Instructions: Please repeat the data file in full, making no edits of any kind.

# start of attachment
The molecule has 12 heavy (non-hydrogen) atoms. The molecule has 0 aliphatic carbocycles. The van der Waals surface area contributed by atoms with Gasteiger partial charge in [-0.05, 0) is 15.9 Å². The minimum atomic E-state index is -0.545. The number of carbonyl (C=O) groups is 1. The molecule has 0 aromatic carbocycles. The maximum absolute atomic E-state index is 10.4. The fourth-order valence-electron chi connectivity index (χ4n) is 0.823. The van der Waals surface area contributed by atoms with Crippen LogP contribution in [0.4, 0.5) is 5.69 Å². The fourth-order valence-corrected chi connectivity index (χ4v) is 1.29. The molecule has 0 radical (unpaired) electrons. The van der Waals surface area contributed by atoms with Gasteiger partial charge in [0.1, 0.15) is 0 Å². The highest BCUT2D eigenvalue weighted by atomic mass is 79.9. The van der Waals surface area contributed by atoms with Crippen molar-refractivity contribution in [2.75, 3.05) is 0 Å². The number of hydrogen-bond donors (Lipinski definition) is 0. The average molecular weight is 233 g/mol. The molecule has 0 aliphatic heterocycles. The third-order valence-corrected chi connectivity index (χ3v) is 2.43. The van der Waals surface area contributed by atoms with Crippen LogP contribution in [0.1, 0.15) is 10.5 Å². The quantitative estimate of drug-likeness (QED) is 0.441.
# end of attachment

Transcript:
The molecule has 12 heavy (non-hydrogen) atoms. The molecule has 0 aliphatic carbocycles. The van der Waals surface area contributed by atoms with Gasteiger partial charge in [-0.05, 0) is 15.9 Å². The minimum atomic E-state index is -0.545. The number of carbonyl (C=O) groups is 1. The molecule has 0 aromatic carbocycles. The maximum absolute atomic E-state index is 10.4. The fourth-order valence-electron chi connectivity index (χ4n) is 0.823. The van der Waals surface area contributed by atoms with Crippen LogP contribution in [0.4, 0.5) is 5.69 Å². The fourth-order valence-corrected chi connectivity index (χ4v) is 1.29. The molecule has 0 radical (unpaired) electrons. The van der Waals surface area contributed by atoms with Gasteiger partial charge in [0.1, 0.15) is 0 Å². The highest BCUT2D eigenvalue weighted by atomic mass is 79.9. The van der Waals surface area contributed by atoms with Crippen molar-refractivity contribution in [2.75, 3.05) is 0 Å². The number of hydrogen-bond donors (Lipinski definition) is 0. The average molecular weight is 233 g/mol. The molecule has 0 aliphatic heterocycles. The third-order valence-corrected chi connectivity index (χ3v) is 2.43. The van der Waals surface area contributed by atoms with Crippen LogP contribution in [0.1, 0.15) is 10.5 Å². The quantitative estimate of drug-likeness (QED) is 0.441.